From left, Knighthawk, April Hanson and her husband Harley Hanson, members of the International Keystone Knights Realm of Georgia, perform a traditional Klan salute along the portion of highway they want to adopt allowing them to put up a sign and do litter removal near Blairsville, Ga., Sunday, June 10, 2012. The Ku Klux Klan group wants to join Georgia's "Adopt-A-Highway" program for litter removal, which could force state officials to make difficult decisions on the application. (AP Photo/The Atlanta Journal-Constitution, Curtis Compton)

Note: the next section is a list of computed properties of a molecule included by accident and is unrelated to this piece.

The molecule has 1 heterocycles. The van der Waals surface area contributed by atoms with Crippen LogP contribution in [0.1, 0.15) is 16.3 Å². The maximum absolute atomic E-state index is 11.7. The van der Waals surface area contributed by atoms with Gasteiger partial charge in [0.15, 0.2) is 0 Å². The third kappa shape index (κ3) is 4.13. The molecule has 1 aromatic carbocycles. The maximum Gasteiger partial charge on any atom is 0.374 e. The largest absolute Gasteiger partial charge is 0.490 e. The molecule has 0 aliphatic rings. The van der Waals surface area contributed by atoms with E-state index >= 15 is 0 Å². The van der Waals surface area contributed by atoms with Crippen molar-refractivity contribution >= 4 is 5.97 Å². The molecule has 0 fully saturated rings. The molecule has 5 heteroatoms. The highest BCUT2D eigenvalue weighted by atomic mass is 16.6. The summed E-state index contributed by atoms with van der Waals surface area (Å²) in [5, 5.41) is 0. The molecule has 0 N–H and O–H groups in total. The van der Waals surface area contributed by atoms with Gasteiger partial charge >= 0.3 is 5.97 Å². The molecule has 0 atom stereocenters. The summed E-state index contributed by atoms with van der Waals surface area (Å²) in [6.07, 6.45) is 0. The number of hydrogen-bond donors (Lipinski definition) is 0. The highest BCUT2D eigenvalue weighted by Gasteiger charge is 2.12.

(June 28, 2012)
ATLANTA (AP) — The American Civil Liberties Union will help the Ku Klux Klan in its bid to join Georgia's highway cleanup program as a legal fight looms.
ACLU of Georgia Executive Director Debbie Seagraves tells The Atlanta Journal-Constitution (http://bit.ly/MsnzdD) that the civil rights group will assist the Klan in its battle with the state.
The International Keystone Knights of the KKK applied to join the "Adopt-A-Highway" program along part of Route 515 in the north Georgia mountains. Participating groups are recognized with a sign along the road they adopt.
State officials announced this month they would deny the KKK group's application, setting up the legal showdown.
Seagraves says the ACLU is still working on its strategy for representing the group in what it considers a First Amendment case.